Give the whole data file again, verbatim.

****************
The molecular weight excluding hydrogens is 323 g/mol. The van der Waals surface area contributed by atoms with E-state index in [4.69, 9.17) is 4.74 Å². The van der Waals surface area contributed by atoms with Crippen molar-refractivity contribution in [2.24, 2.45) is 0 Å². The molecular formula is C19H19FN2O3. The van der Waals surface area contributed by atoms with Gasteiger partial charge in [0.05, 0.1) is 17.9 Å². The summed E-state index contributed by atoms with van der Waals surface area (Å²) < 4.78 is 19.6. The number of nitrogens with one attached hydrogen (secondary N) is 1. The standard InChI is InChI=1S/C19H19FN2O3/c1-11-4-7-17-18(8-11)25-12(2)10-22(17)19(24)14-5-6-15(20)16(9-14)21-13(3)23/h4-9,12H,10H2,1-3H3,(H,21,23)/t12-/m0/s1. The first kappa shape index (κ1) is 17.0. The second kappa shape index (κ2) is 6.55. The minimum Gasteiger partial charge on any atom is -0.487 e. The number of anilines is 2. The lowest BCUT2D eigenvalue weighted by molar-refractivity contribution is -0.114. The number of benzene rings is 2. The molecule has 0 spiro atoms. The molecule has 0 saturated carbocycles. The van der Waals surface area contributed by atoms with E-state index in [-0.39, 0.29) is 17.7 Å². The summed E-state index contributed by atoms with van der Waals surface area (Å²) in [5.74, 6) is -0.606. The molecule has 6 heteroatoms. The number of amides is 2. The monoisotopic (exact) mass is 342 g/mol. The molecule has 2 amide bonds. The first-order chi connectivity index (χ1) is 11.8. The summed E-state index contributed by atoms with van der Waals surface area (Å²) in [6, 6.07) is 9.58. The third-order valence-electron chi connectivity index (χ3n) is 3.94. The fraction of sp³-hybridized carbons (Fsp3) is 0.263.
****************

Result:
The molecular weight excluding hydrogens is 323 g/mol. The van der Waals surface area contributed by atoms with E-state index in [4.69, 9.17) is 4.74 Å². The van der Waals surface area contributed by atoms with Crippen molar-refractivity contribution in [2.24, 2.45) is 0 Å². The molecular formula is C19H19FN2O3. The van der Waals surface area contributed by atoms with Gasteiger partial charge in [0.05, 0.1) is 17.9 Å². The summed E-state index contributed by atoms with van der Waals surface area (Å²) < 4.78 is 19.6. The number of nitrogens with one attached hydrogen (secondary N) is 1. The standard InChI is InChI=1S/C19H19FN2O3/c1-11-4-7-17-18(8-11)25-12(2)10-22(17)19(24)14-5-6-15(20)16(9-14)21-13(3)23/h4-9,12H,10H2,1-3H3,(H,21,23)/t12-/m0/s1. The first kappa shape index (κ1) is 17.0. The second kappa shape index (κ2) is 6.55. The minimum Gasteiger partial charge on any atom is -0.487 e. The number of anilines is 2. The lowest BCUT2D eigenvalue weighted by molar-refractivity contribution is -0.114. The number of benzene rings is 2. The molecule has 0 spiro atoms. The molecule has 0 saturated carbocycles. The van der Waals surface area contributed by atoms with E-state index in [-0.39, 0.29) is 17.7 Å². The summed E-state index contributed by atoms with van der Waals surface area (Å²) in [5.74, 6) is -0.606. The molecule has 6 heteroatoms. The number of amides is 2. The monoisotopic (exact) mass is 342 g/mol. The molecule has 2 amide bonds. The first-order chi connectivity index (χ1) is 11.8. The summed E-state index contributed by atoms with van der Waals surface area (Å²) in [6, 6.07) is 9.58. The third-order valence-electron chi connectivity index (χ3n) is 3.94. The fraction of sp³-hybridized carbons (Fsp3) is 0.263.